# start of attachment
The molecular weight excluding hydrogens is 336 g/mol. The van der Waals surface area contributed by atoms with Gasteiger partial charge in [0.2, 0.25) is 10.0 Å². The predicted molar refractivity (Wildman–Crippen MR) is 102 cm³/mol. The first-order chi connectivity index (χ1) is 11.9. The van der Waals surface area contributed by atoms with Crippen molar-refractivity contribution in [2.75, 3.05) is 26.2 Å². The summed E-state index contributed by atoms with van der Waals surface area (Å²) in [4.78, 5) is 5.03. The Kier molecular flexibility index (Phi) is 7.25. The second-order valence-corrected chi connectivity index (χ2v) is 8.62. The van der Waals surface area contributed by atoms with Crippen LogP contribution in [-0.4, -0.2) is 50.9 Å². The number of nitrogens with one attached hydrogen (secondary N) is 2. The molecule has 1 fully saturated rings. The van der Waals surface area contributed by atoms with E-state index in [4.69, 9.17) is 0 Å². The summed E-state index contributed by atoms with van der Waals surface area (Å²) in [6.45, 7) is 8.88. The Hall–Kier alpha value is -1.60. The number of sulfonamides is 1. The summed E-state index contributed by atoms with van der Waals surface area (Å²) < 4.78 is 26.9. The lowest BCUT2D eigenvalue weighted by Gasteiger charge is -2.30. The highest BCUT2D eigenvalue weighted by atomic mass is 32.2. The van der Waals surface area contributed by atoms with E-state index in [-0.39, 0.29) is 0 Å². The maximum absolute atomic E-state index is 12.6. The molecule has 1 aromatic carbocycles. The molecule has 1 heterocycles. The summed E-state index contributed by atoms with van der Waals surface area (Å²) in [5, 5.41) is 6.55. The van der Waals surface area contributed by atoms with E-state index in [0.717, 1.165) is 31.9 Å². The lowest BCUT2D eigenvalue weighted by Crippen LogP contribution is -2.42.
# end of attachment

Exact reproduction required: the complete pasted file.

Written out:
The molecular weight excluding hydrogens is 336 g/mol. The van der Waals surface area contributed by atoms with Gasteiger partial charge in [0.2, 0.25) is 10.0 Å². The predicted molar refractivity (Wildman–Crippen MR) is 102 cm³/mol. The first-order chi connectivity index (χ1) is 11.9. The van der Waals surface area contributed by atoms with Crippen molar-refractivity contribution in [2.75, 3.05) is 26.2 Å². The summed E-state index contributed by atoms with van der Waals surface area (Å²) in [4.78, 5) is 5.03. The Kier molecular flexibility index (Phi) is 7.25. The second-order valence-corrected chi connectivity index (χ2v) is 8.62. The van der Waals surface area contributed by atoms with Crippen LogP contribution in [-0.4, -0.2) is 50.9 Å². The number of nitrogens with one attached hydrogen (secondary N) is 2. The molecule has 1 fully saturated rings. The van der Waals surface area contributed by atoms with E-state index in [4.69, 9.17) is 0 Å². The summed E-state index contributed by atoms with van der Waals surface area (Å²) in [6.45, 7) is 8.88. The Hall–Kier alpha value is -1.60. The number of sulfonamides is 1. The summed E-state index contributed by atoms with van der Waals surface area (Å²) < 4.78 is 26.9. The lowest BCUT2D eigenvalue weighted by Gasteiger charge is -2.30. The highest BCUT2D eigenvalue weighted by atomic mass is 32.2. The van der Waals surface area contributed by atoms with E-state index in [-0.39, 0.29) is 0 Å². The maximum absolute atomic E-state index is 12.6. The molecule has 1 aromatic carbocycles. The molecule has 1 heterocycles. The summed E-state index contributed by atoms with van der Waals surface area (Å²) in [5, 5.41) is 6.55. The van der Waals surface area contributed by atoms with E-state index in [0.717, 1.165) is 31.9 Å². The lowest BCUT2D eigenvalue weighted by Crippen LogP contribution is -2.42.